My grandmother had been depressed for exactly two years – the entire two years that had passed since her daughter (and my mother) had been found dead in her apartment. I remember the look of shock on her face when I had to break the news to her; it was as if I had told her that aliens had begun taking over the planet. She said it was unnatural – a child dying before a parent – it wasn't the way things were supposed to be. She was right, it was unnatural. Sometimes tragedy strikes unexpectedly and it seems impossible to make any sense of it through the fog of grief. She was never the same after that conversation.
She stopped making her daily trips to the store and weekly appointments to have her hair curled. She stopped painting her nails and chatting with her friends on the phone. She was a ghost of the woman she once was; her body was physically present but her soul was broken. The holidays, which had always been happy occasions for the three of us, took on a melancholy tone once only the pair of us remained. I tried hard to make up for the loss of my mother – learning to prepare Thanksgiving dinner and making sure I chose the perfect Christmas tree and decorated it to her liking. My attempts were futile, though. I could never fill my mother’s shoes.
When I realized she hadn’t been to the doctor since my mother’s death, it occurred to me that I needed to pay much closer attention to ensure she was taken care of properly. I immediately made an appointment for her to get a check-up and informed her that I would be driving her there myself to make sure she didn’t miss it. The morning I arrived at her apartment to pick her up for her doctor appointment, I found her in her underwear on the floor. I had no idea how long she had been lying there helplessly. From that day forward, she was in and out of hospitals – intensive care units, and even a hospice facility – until the doctors finally let me take her home to live out her final days in familiar comfort. But she was the only family I had left in
"Is there nothing that can be done, Dr. Evans?" I asked, for purely selfish reasons. He dropped his head ever so slightly, placed a hand on my shoulder, and replied, "I'm sorry, sweetheart. Her systems have already begun to fail. The process is irreversible. I'm afraid there's nothing more that can be done other than making her comfortable." I nodded, thanked the doctor, and wandered further down the hall where there was less foot traffic. I found a seat on an abandoned stretcher that had been shoved up against a wall haphazardly. I lay on my side, curled up in the fetal position, and cried until I ran out of tears.
She lived over an hour’s drive away from my apartment – a trip I made frequently – and refused to move in with me or allow me to move her closer. I didn’t push the issue, because her independence was the one thing she had left. Being an independent woman myself, I understood because I wouldn’t want mine taken from me. So I made the drive as often as humanly possible. I hired full-time nurses to make sure she had help for any amount of time I wasn’t able to be there myself. It was probably the most exhausting four months of both of our lives.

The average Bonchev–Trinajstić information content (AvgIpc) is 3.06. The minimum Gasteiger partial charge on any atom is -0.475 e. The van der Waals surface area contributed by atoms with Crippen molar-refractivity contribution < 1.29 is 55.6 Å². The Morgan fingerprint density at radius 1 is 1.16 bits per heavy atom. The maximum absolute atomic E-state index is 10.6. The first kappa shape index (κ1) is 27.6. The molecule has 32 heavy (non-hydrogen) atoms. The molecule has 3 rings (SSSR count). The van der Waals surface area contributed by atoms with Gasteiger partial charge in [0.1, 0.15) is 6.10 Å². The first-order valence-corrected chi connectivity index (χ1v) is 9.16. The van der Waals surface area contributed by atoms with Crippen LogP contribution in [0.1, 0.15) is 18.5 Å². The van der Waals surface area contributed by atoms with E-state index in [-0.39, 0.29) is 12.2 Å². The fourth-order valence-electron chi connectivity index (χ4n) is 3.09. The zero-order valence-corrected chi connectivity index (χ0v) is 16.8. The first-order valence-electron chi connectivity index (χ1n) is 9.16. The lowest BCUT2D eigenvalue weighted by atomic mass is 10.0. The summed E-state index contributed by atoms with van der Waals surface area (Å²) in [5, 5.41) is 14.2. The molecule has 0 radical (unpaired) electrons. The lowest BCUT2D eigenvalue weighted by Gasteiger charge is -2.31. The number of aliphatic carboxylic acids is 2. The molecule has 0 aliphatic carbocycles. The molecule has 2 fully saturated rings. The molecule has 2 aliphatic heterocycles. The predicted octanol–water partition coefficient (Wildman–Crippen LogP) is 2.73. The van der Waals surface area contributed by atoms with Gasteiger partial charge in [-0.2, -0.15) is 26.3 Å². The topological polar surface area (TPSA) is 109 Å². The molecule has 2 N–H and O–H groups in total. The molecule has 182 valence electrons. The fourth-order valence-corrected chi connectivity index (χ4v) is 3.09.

She told everyone at the hospitals that she was ready to die. It always caught them off guard; you could see the slightly horrified expression on their faces before they realized I was watching. “Not many people face death so gracefully,” said one of the nurses. Tiffany, I believe that was her name. I turned in my chair at my grandmother’s bedside to face Tiffany. “Gracefully? She is not facing death gracefully. She’s calling for it, and I wish she’d stop.” Tiffany looked embarrassed and hurried out of the room. But, really, I should have been the one who was embarrassed for placing my own feelings in front of my grandmother’s wishes.
Finally, she asked that I sign a paper providing my agreement to abide by a DNR order. “If I go, I don’t want you to encourage them to try to save me. I don’t want to be kept alive by machines. I have lived my life, Melissa. I have extracted every ounce of joy that I possibly could out of every single day. My joy is gone now. Please, let me go with her.” My eyes welling up with tears, I reluctantly agreed to respect her wishes.
Despite my selfish worries about what I would do once she was gone or how I would cope with being left alone, I respected her wishes from that day forward. I simply made sure that she knew, without a doubt, how much I loved her and would miss her when she was gone. I sat by her bed endless nights, watching her with bated breath, and hoping for just one more day with her.
You know when the end is close because their coloring changes. Their breathing changes, too. Sometimes they rally – or exhibit a small burst of energy – before they finally take their last breath. She had turned a pale gray color and her breathing had become very shallow. I stroked her hair away from her forehead and kissed her gently. I leaned forward and whispered in her ear, “I hope you are able to find your joy in abundance for lifetimes to come; that’s the only way I can accept your decision to let go of this one. I love you and I’ll miss you everyday.” And then she was gone.
I just hope she found her joy.
*Entry written for therealljidol.
- Current Mood: nostalgic